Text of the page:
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If I knew of a way to stop telling myself lies, I would.

A couple of CIA agents wrote a book called Spy the Lie, where they reveal the “tells” people give when lying. For example, if someone pauses to answer a question they should easily and immediately know the answer to, they’re probably lying.

As a mother, I already knew this.

If I ask my daughter if she ate five servings of fruits and vegetables last Thursday, she’ll understandably pause before answering. That’s a hard thing to remember. But if I ask if she brushed her teeth this morning and she pauses, she’s probably lying. (She’ll usually do a hard swallow too, another big tell. Poor kid.)

But those kinds of “tells” are useless when evaluating your own internal voices.

For example, sometimes I get caught up thinking about how to create a six-figure business. I spent a week strategizing what products I could offer and dreaming up creative marketing ideas. I got really specific, running numbers for different scenarios, re-evaluating based on my known optimistic tendencies, etc.

It was a lot of work, but it was fun work. Until I realized what having a six-figure business would really mean.

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A friend, let’s call him Carl, told me he’d seen my videos on career change and resonated with the concept of the Sunday Night Blues.

“Everyone thinks I have the best job,” he confided.  “People ask for advice, wanting to know how they can eventually have a position like mine. I want to tell them the truth, but I can’t. I don’t think they’d believe me anyway.”

The truth was that every Sunday night, a feeling of dread descended.  He wanted to stop time, to delay perhaps indefinitely, the work week ahead.  Not only did he feel anxious and irritable that his free time was coming to a close, but he was confused.

Why couldn’t he enjoy his job like everyone expected him to?

In fact, he felt particularly ungrateful because there was a lot he liked about his job.  But none of those positives were apparently strong enough to prevent the Sunday night blues.

And so he came to me for advice on how to change careers, even though the thought of leaving his “dream job” pained him.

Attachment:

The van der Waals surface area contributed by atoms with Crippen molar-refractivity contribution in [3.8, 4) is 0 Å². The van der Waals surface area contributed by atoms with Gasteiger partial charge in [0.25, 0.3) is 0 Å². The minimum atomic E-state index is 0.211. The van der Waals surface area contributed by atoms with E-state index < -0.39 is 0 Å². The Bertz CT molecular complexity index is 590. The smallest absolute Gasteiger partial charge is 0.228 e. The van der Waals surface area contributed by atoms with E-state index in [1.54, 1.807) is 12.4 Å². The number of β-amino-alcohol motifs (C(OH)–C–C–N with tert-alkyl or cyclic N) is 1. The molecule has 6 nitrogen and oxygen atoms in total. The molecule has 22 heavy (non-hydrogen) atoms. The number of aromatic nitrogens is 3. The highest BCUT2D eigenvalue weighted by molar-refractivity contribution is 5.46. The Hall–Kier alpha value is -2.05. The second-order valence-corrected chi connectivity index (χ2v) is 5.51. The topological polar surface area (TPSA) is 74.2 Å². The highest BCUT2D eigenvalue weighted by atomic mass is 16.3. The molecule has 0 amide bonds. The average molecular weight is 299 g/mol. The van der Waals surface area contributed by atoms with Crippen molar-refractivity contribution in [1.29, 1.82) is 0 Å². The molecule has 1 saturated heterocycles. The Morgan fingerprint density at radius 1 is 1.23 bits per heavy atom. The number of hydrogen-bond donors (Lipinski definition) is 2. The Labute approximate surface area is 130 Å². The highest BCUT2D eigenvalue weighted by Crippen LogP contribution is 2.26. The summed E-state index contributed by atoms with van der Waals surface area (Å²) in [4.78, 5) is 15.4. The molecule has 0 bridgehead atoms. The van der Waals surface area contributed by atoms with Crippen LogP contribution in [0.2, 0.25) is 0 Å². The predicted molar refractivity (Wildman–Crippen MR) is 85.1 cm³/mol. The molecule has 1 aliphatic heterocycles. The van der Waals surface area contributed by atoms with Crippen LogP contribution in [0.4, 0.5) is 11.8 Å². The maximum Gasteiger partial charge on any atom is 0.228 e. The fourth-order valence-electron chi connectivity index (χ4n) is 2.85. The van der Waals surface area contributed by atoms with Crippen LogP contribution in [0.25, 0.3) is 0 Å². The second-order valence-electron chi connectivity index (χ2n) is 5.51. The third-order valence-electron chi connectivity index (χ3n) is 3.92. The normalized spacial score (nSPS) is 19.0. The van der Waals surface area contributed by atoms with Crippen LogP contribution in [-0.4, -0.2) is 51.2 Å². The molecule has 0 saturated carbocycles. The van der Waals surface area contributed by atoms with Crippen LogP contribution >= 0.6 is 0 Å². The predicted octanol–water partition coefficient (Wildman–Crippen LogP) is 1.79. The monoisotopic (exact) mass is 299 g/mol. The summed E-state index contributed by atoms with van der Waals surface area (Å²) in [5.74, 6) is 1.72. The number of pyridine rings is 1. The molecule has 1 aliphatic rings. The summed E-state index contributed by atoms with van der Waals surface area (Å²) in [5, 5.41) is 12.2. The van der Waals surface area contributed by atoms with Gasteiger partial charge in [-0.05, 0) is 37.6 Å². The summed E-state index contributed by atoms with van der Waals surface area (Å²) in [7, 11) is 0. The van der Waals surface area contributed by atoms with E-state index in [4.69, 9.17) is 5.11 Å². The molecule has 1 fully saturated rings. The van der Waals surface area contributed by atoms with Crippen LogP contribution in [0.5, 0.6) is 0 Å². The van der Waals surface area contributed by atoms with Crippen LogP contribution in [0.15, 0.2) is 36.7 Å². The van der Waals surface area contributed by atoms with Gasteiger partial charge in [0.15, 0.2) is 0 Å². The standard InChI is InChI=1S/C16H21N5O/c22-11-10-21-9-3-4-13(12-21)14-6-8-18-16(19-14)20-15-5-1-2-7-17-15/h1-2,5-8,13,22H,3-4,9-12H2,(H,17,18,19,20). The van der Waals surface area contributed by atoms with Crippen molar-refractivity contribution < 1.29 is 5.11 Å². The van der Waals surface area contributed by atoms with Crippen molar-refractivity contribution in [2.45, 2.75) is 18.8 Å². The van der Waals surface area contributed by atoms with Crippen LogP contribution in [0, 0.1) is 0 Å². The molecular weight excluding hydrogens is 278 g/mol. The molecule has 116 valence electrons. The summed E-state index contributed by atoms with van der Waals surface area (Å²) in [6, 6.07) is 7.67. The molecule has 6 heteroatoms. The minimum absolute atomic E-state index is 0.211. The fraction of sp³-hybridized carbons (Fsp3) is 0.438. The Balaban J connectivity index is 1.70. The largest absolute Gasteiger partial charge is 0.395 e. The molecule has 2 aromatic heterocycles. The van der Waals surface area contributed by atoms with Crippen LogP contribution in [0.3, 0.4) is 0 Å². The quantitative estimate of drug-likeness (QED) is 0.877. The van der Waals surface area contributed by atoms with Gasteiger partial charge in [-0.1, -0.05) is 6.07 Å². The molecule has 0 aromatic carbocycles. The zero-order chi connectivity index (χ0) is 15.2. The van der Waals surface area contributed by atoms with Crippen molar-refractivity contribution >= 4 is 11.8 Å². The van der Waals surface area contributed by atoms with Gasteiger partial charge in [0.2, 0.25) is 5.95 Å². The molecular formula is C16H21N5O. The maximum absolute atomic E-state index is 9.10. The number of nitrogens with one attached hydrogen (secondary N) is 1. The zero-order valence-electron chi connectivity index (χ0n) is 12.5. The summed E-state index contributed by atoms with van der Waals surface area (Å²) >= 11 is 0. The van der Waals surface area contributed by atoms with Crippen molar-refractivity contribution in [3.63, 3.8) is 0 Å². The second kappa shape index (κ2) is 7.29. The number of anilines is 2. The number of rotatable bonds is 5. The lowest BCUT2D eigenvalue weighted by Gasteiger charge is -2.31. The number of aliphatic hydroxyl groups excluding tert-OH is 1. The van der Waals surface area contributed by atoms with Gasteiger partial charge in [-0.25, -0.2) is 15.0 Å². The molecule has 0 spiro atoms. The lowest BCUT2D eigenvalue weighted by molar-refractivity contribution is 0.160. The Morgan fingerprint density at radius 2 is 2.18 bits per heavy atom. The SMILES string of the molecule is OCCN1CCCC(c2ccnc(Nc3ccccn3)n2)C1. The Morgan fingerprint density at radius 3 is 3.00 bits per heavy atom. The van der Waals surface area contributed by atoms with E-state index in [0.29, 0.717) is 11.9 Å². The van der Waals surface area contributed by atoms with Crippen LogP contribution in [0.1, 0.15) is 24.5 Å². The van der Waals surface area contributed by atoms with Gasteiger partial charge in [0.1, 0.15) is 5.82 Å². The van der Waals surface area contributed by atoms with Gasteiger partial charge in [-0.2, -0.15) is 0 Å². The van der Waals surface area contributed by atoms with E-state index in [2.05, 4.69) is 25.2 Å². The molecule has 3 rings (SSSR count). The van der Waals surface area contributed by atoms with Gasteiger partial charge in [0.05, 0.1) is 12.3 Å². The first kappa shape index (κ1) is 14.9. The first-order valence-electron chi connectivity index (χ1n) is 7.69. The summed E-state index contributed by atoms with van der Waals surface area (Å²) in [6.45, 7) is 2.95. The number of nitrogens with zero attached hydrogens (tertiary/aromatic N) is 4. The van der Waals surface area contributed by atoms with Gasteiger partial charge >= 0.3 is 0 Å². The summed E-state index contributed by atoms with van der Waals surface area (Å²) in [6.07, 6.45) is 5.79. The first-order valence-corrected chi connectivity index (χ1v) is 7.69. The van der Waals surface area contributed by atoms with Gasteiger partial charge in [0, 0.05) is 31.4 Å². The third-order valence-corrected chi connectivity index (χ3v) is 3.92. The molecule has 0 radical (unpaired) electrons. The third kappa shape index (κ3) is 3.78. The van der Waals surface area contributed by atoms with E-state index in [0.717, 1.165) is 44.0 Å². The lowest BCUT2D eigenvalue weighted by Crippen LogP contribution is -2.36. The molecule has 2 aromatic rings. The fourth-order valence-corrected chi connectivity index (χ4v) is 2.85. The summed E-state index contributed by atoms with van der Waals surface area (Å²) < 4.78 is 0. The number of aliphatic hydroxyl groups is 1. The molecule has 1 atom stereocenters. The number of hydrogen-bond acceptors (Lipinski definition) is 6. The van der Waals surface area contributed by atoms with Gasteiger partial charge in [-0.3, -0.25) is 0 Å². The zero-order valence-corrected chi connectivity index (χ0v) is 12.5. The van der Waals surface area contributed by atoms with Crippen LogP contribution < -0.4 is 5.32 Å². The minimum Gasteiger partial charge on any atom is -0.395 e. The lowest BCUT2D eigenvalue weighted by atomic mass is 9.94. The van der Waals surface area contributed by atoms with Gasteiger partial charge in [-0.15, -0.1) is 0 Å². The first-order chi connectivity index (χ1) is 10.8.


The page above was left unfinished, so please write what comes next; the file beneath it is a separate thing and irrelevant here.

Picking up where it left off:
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Editor’s note: Guest post by Stephen Martin

The summer when I was 23 did not begin well.

For one thing, I was pretty lost. My longtime girlfriend was moving cross-country for law school, and I didn’t have a clue what my next move would be, except that I wasn’t going with her. For another, I was bordering on broke. My contract work at the nearby university had just ended, and I had not a single job prospect. And yet, 16 years later I look back on that summer as one of the best of my life.

Perhaps the biggest reason why: I gave up the news.

It was a grand summer for news, too. Clinton and Dole duking it out for the presidency, mad cow hysteria in Europe, the Olympics in Atlanta. I knew next to nothing about any of it. With no income, I needed to economize. That meant no cable TV, no Internet, not even a newspaper. I barely knew what was happening across the street, much less around the world. And it didn’t bother me because, after years of faithfully reading papers and magazines, I was just tired of it.

Even back in those pre-Twitter, pre-blog, pre-historic days, you could spend enormous amounts of time consuming news or fretting all day about it, and I’d done a lot of both. But now, accidentally adrift from the headlines, I suddenly had time for other things.

I started hanging out in the university library, wandering the stacks and picking up whatever books caught my eye. I’d meet a buddy for a (very cheap) lunch or play cards or listen to music. I went for long walks. Since I never got a weather forecast, what the heavens might bring was always a surprise too.

Free of the usual distractions, I slowly became more centered. I’d spent the previous year exploring and rejecting a half-dozen potential careers.

In the silence of that summer, though, I finally began to feel a faint sense of purpose – a pull toward writing.

I didn’t know what I wanted to write or for whom. But sitting down and writing, longhand, an essay about a monastery I’d once visited created more satisfaction than I’d felt in months, if not years.

The summer crawled on in slow motion, and I began to feel part of it. I hadn’t really noticed the seasons since I was a kid. But now, I started paying attention to the relative cool of a July morning, the building humidity as noon approached, the sticky air and soothing insect chatter of an August evening. For the first time in a long time, I felt aware.

And as the summer burned toward its conclusion, I became aware of something else as well: I was running out of money.